Mechanism of action of cocoa on bone metabolism in calcium- and estrogen-deficient rat model of osteoporosis: Evidence for site and dose-related responses and involvement of IGF-I

Publication date: March 2020Source: Journal of Functional Foods, Volume 66Author(s): Bahareh Sarmadi, Amin Ismail, Loqman Yusof, Mohd Faridz Mod YunohAbstractThe present study evaluated the impact of cocoa on skeleton of ovariectomized rats. Animals were randomized into four groups: sham (basal diet: AIN-93M Ca and P-deficient), and three ovariectomized groups: OVX (basal diet), C6 and C12 (6% and 12% cocoa powder, respectively). Urinary calcium loss was decreased in C6 but not C12, while serum insulin-like growth factor (IGF)-I increased in both cocoa groups. Improvement in bone quality and strength was observed in femur mid-shaft in C6 but not C12. Bone density, quality and strength of lumbar vertebrae were improved in both cocoa groups. Cocoa improved systemic oxidative stress and inflammatory biomarkers. In bone tissue of C12, higher levels of H2O2 and lower levels of glutathione peroxidase (GPx) were observed. Cocoa down-regulated osteoblast- and osteoclast-related genes while up-regulated GPx and superoxide dismutase (SOD). Cocoa decreased bone turnover in ovariectomized rats. Its effects depended on the dose applied and the bone site.Graphical abstract
Source: Journal of Functional Foods - Category: Nutrition Source Type: research

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AbstractSummaryWe found that the MRI T2* value is moderately negatively correlated with the bone mineral density assessed with quantitative computed tomography in evaluating osteoporosis in postmenopausal women and may have some potential in assessing severity of lumbar osteoporosis for scientific research.PurposeTo investigate the T2* quantitative measurement in magnetic resonance imaging (MRI) and its correlation with the bone mineral density (BMD) values evaluated with quantitative computed tomography (QCT) in women with postmenopausal lumbar vertebrae osteoporosis.Materials and methodsEighty-seven postmenopausal women ...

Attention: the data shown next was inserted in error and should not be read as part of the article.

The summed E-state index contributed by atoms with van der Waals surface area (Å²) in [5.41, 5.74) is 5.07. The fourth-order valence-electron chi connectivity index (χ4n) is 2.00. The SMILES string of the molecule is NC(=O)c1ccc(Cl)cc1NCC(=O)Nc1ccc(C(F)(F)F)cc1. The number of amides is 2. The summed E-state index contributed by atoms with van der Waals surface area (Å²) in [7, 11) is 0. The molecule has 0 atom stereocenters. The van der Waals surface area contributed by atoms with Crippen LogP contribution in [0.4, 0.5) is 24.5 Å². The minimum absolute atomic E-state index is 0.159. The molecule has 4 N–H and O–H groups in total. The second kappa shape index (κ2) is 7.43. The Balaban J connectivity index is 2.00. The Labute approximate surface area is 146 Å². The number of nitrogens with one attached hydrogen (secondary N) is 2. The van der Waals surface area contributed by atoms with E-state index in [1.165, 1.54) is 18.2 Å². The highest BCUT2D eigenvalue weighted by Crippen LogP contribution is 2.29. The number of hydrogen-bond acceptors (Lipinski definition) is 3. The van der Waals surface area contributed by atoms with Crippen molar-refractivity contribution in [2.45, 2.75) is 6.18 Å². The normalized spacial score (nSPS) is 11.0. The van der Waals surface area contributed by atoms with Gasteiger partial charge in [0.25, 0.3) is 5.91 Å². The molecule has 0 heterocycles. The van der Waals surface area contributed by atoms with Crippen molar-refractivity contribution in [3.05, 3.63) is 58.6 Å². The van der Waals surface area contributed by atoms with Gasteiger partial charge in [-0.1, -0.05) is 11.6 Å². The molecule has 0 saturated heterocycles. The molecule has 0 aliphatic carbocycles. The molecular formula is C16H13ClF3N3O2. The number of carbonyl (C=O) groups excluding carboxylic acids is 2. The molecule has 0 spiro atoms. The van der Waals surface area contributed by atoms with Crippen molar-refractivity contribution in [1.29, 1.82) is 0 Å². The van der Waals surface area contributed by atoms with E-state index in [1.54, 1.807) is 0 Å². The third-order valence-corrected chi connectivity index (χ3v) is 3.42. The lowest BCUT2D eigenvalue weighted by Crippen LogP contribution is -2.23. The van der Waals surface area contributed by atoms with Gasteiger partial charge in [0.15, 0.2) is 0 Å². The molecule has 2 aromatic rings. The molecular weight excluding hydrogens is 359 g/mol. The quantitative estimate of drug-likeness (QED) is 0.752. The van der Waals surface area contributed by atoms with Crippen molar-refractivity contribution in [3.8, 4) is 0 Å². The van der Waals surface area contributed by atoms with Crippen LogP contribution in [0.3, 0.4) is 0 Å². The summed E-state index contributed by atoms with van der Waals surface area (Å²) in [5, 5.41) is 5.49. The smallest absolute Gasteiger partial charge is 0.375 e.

Source: Archives of Orthopaedic and Trauma Surgery - Category: Orthopaedics Source Type: research
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Source: Archives of Orthopaedic and Trauma Surgery - Category: Orthopaedics Source Type: research
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Source: Archives of Orthopaedic and Trauma Surgery - Category: Orthopaedics Source Type: research
Source: Osteoporosis International - Category: Orthopaedics Source Type: research
Source: Osteoporosis International - Category: Orthopaedics Source Type: research
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Source: Current Osteoporosis Reports - Category: Orthopaedics Source Type: research
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Source: Journal of Bone and Mineral Research - Category: Orthopaedics Authors: Tags: Original Article Source Type: research
ABSTRACTVitamin D (VitD) is commonly prescribed to normalise deficiencies and to treat osteoporosis. However, the effect VitD supplements have on skeletal muscle health is equivocal. While VitD is known to play a role in the various processes that maintain muscle integrity and function, recent studies utilising high bolus dose VitD supplementation has demonstrated an increased risk of falls. Thus, the aim of this study was to investigate the effects of high VitD supplementation on skeletal muscle function with and without exercise enrichment. Four ‐week old C57BL/10 mice (n = 48) were separated into either norm...
Source: Journal of Bone and Mineral Research - Category: Orthopaedics Authors: Tags: Original Article Source Type: research
This article is protected by copyright. All rights reserved.
Source: Journal of Bone and Mineral Research - Category: Orthopaedics Authors: Tags: Original Article Source Type: research
Updated guidance for osteoporosis now includes a recommendation for the use of romosozumab, but only in severe osteoporosis and not in women with a history of myocardial infarction or stroke.Medscape Medical News
Source: Medscape Cardiology Headlines - Category: Cardiology Tags: Diabetes & Endocrinology News Source Type: news
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